So we’ve talked about the big…the epic, the apex, the jaw-some carnivores that rule the ocean. But what about the little guys? And better yet, what about the middle guys?
We call these forage fish. Forage fish are the glue that bind many ocean ecosystems together, acting as main food sources for higher tropic level predators. Larger fish, marine mammals, and seabirds can all depend on forage fish to survive. A few years ago, Ellen Pikitch, Konstantine Rountos and scientists set out to understand the ecological importance of forage fish to marine ecosystems and the economic importance of forage fish to marine fisheries. In their results, they found that these “middle” guys contribute a total of $16.9 billion USD to global fisheries every year—directly, being caught and sold, and indirectly, by sustaining larger life that is caught and sold.
But what makes a fish a so-called ‘forage’ fish?
You eat, you get eaten….it’s life—so what’s so special about forage fish? This is the question that Dr. Konstantine Rountos is answering. “There’s no distinct, clear definition” for forage fish, says Rountos. This summer, Rountos analyzed the definition of forage fish from many different angles. Rountos, an undergraduate student, and a high school student (yes, this is where I come in!) drew definitions from several key forage fish papers and, using fish base, looked at the particular specs for each fish. Thousands of forage fish entries later, Rountos will now be looking at commonalities and averages of this data to pull together a better definition for forage fish.
Want to read more about Rountos’s awesome work? Take a look: http://www.rountos.com
Check out these sources for extra information!
It’s that time of year again.
As people enjoy their sunny summer getaways by day, they tune into the dark depths of Discovery Channel’s Shark Week by night. Families sit gathered around the TV, glued to the horrifying madness before them. Shark attack survivors recount vicious tales of hungry creatures that lurked below them. Documentaries detail the violent lives of still-existing Megalodons and thirty-foot Great Whites. Year after year, we are again sucked into the thrilling madness that is shark week.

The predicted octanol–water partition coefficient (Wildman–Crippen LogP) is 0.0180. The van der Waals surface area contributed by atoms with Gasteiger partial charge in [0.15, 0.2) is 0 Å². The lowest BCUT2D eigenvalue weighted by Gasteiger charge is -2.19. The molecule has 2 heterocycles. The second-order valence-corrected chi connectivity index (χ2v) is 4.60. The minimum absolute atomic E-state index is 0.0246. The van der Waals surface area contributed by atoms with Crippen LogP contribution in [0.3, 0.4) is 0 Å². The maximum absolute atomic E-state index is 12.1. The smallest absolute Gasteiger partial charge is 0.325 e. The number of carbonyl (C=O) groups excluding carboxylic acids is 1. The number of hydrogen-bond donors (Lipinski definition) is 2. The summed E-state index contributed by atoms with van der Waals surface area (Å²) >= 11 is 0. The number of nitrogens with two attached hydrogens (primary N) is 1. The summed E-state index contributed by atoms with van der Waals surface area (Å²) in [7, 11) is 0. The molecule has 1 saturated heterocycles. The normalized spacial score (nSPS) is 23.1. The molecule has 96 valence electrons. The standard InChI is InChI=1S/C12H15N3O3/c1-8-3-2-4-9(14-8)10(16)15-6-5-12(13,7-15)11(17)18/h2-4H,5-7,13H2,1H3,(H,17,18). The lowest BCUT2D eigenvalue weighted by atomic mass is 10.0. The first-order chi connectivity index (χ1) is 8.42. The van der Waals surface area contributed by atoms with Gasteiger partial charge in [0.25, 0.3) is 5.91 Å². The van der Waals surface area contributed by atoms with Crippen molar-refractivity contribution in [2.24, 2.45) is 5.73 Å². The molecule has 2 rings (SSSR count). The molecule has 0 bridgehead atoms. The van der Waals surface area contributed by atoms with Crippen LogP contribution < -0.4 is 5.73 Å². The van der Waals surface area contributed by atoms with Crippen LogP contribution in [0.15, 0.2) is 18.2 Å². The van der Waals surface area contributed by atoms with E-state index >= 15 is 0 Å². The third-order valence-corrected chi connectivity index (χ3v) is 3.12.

However, a problem arises when fact and fiction are mixed together, seamlessly tied into one video segment. How would—how could the average person know when to stop believing what these “scientific” documentaries tell them?
For the past few years, Shark Week’s quest to boost ratings has ignited shark conservationists across the world. In a recent NPR segment, it was said that “many scientists think the huge audiences — and the hype — have come at the expense of real science.” The factual errors, over-dramatization and vilifying of sharks have made sharks enemies rather than glorified celebrities.
This year, though, Shark Week producers have promised to take a turn for the better. Discovery insists that Shark Week 2015 will focus on real research and science, promoting shark conservation. So far, the segments look promising. More than ever before, sharks need Discovery on their side this year. Tune in to see for yourself–and comment to let us know what you think!
Want to celebrate these beautiful creatures during one of the best weeks of the year? Buy my new children’s book, A Familiar Fin, on Amazon today. All the profits go to Sharks4Kids!